Single bump solutions have been used for neural modeling of the head-direction system [61] — [64] , place cells [65] — [68] , movement initiation [69] , and feature selectivity in visual cortex, where bump formation is related to the tuning of a particular neuron's response [70]. Here the neural fields maintain the firing of its neurons to represent any location along a continuous physical dimension such as head direction, spatial location, or spatial view. The mathematical analysis of the neural field models is typically performed with linear stability theory, weakly nonlinear perturbation analysis, and numerical simulations.

With more than one population, nonstationary traveling patterns are also possible. In two dimensions, many other interesting patterns can occur, such as spiral waves [71] , target waves, and doubly periodic patterns. These latter patterns take the form of stripes and checkerboard-like patterns, and have been linked to drug-induced visual hallucinations [72]. For smooth sigmoidal firing rates, no closed-form spatially localized solutions are known, though much insight into the form of multibump solutions has been obtained using techniques first developed for the study of fourth-order pattern forming systems [73].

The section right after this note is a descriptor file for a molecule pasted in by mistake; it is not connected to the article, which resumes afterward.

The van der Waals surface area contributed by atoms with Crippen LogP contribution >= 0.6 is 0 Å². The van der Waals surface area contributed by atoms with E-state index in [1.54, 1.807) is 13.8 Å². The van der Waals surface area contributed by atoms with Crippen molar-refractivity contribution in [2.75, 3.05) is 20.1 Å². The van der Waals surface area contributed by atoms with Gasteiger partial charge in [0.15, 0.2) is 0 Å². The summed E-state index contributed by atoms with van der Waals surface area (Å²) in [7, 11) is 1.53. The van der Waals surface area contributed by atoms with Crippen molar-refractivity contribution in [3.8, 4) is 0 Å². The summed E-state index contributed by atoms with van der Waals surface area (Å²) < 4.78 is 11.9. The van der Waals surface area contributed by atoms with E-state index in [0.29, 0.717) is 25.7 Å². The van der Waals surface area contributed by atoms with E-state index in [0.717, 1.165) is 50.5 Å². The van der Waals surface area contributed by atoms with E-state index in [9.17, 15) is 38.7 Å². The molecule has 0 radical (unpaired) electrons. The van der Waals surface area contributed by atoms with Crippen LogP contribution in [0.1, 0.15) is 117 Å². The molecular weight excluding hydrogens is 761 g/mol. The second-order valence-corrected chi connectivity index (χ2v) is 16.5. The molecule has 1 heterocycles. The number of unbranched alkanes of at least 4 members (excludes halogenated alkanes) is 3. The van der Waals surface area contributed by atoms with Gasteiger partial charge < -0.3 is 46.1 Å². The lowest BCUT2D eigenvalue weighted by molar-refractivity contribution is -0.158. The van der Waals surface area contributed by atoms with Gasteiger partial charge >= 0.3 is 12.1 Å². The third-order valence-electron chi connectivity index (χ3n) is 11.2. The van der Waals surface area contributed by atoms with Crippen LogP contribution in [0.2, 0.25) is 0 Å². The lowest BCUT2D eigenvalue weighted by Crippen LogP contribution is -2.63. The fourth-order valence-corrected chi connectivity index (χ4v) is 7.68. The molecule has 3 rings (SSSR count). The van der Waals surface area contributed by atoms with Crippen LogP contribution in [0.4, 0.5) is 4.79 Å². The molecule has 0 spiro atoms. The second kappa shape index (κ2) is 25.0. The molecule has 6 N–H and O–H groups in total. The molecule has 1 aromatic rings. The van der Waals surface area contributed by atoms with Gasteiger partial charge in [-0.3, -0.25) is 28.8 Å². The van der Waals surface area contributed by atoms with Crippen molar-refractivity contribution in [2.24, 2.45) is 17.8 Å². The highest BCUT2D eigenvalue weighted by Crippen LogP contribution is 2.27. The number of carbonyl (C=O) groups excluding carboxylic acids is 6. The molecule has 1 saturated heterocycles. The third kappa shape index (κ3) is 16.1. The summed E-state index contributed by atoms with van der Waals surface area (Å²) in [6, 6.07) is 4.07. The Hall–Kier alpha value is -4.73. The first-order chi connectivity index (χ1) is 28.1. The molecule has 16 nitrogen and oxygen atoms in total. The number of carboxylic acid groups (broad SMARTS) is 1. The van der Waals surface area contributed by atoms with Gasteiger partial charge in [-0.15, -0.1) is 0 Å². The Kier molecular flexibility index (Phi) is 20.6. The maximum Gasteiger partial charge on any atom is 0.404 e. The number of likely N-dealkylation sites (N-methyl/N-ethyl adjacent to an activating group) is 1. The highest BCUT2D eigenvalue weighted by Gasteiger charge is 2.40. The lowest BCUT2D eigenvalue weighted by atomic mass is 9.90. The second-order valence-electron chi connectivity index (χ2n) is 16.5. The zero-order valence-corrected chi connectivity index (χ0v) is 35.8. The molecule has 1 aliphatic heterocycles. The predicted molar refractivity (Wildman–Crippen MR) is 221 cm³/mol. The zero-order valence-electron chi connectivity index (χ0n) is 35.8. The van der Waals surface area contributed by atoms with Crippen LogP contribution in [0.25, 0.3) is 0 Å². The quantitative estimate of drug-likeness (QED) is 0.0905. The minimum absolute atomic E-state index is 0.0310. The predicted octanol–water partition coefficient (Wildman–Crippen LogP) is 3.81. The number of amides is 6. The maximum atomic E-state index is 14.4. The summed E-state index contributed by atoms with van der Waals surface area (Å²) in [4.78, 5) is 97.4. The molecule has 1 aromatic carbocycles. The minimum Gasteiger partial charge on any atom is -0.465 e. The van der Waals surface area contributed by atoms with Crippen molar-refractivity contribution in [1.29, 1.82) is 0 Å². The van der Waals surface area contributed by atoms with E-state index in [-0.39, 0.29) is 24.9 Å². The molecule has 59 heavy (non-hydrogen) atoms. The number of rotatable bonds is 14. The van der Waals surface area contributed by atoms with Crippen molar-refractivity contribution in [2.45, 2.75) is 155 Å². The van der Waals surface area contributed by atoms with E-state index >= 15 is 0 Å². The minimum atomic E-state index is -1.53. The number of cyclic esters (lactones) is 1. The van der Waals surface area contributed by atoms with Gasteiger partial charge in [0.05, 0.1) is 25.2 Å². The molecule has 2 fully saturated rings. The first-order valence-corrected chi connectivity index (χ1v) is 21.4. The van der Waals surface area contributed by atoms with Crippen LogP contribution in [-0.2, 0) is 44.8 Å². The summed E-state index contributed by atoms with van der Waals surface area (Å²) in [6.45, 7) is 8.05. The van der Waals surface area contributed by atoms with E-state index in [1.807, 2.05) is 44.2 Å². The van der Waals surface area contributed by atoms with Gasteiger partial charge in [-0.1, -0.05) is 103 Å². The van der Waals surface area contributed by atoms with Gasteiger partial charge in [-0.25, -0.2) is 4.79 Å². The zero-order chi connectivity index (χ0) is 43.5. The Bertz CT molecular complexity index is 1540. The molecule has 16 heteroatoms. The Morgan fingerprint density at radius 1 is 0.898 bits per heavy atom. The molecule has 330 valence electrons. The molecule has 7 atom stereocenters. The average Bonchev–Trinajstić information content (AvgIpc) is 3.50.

Moreover, in systems with mixed excitatory and inhibitory connectivity or excitatory systems with adaptive currents, solitary traveling pulses are also possible. The bifurcation structure of traveling waves in neural fields can be analysed using a so-called Evans function and has recently been explored in great detail [74].

Much experimental evidence, supporting the existence of neural fields, has been accumulated see [53] for a summary. Most of these results are furnished by slice studies of pharmacologically treated tissue, taken from the cortex [75] — [77] , hippocampus [78] , and thalamus [79]. In brain slices, these waves can take the form of synchronous discharges, as seen during epileptic seizures [80] , and spreading excitation associated with sensory processing [81].